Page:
Millions of baby boomers who do not have children are retiring — and the trend is projected to continue. The AARP estimates that by 2040, more than 20% of retirees won’t have children.

When planning for the future, those retirees have some different considerations than their friends who have children. If you don’t have children, follow these four steps to ensure your needs are met in retirement.

Have good Medigap coverage

According to most experts, seniors without children need more traditional health care services, on average, than their counterparts with adult children. Though reasons aren’t clear, it may be due to less family assistance with such tasks as monitoring health conditions, scheduling appointments, and following doctors’ suggested care regimens.

Medigap insurance can help pay for those additional health care services. While Medicare Parts A and B offer seniors solid baseline health coverage, Medigap plans fill in the coverage gaps. Medigap policies may also help you pay your Medicare co-payments and deductibles and cover routine checkups. You can buy Medigap plans from private insurers, so shop around — coverage and costs vary.

Secure long-term care coverage

Studies on aging populations reveal that most seniors without children will eventually need long-term medical care. In part, that’s because adult children often help care for their aging parents when they can no longer continue living alone. Long-term care coverage can help defray the costs of assisted living arrangements, if that’s what you ultimately need.

Put a health care power of attorney into place

A health care power of attorney document appoints someone else to make health care decisions on your behalf. Seniors with children typically designate a son or daughter to handle this role, granting their children the ability to make treatment choices and life and death decisions when the senior no longer can.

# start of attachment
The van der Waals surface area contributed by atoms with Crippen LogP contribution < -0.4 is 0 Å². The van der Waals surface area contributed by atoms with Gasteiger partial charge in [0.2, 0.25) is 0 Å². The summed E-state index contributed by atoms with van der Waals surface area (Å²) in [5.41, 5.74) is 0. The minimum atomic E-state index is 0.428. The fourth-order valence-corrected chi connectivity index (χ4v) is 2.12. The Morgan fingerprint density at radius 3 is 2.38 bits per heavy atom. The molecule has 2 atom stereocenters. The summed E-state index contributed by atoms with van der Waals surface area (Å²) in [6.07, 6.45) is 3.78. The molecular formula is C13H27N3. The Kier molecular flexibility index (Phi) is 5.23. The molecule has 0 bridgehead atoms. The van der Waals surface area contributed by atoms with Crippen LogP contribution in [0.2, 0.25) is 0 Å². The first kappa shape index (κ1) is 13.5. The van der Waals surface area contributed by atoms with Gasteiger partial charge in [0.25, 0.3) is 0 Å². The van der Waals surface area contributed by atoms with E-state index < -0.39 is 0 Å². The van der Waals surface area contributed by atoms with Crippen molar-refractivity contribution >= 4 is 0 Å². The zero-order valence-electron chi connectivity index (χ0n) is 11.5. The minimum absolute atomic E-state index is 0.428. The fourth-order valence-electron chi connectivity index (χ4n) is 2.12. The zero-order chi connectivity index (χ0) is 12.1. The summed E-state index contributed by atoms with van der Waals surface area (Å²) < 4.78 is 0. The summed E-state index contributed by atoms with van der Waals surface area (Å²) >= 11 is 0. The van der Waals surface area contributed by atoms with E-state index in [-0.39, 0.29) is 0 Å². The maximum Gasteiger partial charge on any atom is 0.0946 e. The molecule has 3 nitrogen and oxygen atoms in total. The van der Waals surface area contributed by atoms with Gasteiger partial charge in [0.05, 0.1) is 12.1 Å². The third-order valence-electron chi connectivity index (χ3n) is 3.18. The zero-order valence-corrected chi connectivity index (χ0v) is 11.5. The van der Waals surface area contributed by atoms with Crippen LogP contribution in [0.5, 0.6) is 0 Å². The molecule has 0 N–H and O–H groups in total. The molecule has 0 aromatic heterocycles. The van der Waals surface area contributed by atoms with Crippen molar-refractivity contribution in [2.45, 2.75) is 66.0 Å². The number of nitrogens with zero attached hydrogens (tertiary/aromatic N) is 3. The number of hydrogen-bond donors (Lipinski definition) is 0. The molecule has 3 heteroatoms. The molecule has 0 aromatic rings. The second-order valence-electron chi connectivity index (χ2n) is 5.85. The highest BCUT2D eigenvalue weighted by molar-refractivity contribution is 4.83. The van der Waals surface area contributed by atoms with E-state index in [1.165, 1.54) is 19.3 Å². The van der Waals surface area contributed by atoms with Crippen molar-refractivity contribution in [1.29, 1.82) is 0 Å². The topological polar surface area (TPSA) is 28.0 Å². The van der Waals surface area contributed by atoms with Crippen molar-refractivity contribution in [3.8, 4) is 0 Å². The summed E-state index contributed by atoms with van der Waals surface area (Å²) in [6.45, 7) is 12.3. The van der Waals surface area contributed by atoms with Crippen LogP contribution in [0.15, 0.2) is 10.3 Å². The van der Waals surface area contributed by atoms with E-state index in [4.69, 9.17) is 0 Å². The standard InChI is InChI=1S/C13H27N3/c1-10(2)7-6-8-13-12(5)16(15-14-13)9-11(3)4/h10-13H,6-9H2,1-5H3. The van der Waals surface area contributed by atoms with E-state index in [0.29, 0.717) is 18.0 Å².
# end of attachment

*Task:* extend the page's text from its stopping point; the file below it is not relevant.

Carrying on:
Those without children must carefully consider who can perform those tasks in times of crisis and be trusted to honor their wishes. If you choose a sibling who is about your age for that sensitive role, be sure also to designate a younger, trusted backup. If you don’t have family to serve in the role, a professional trust officer at a bank or your estate-planning attorney could be good choices.

Update your will regularly

Some seniors who don’t have children decide to leave legacies for extended family members, caregivers, or longtime friends. Others leave bequests to charities. Some even designate money to cover the care and feeding of their pets.

Whichever path you take, make sure your wishes are spelled out clearly in your will and that it is legally binding and current. Your designated executor should know the details of the document and where it is located. Without the original, legal document, your estate can be challenged in court, or a judge who does not know your preferences will decide how your assets are distributed.

Follow these simple steps to mitigate the risk factors that could complicate your retirement, so you can focus on enjoying those years instead.

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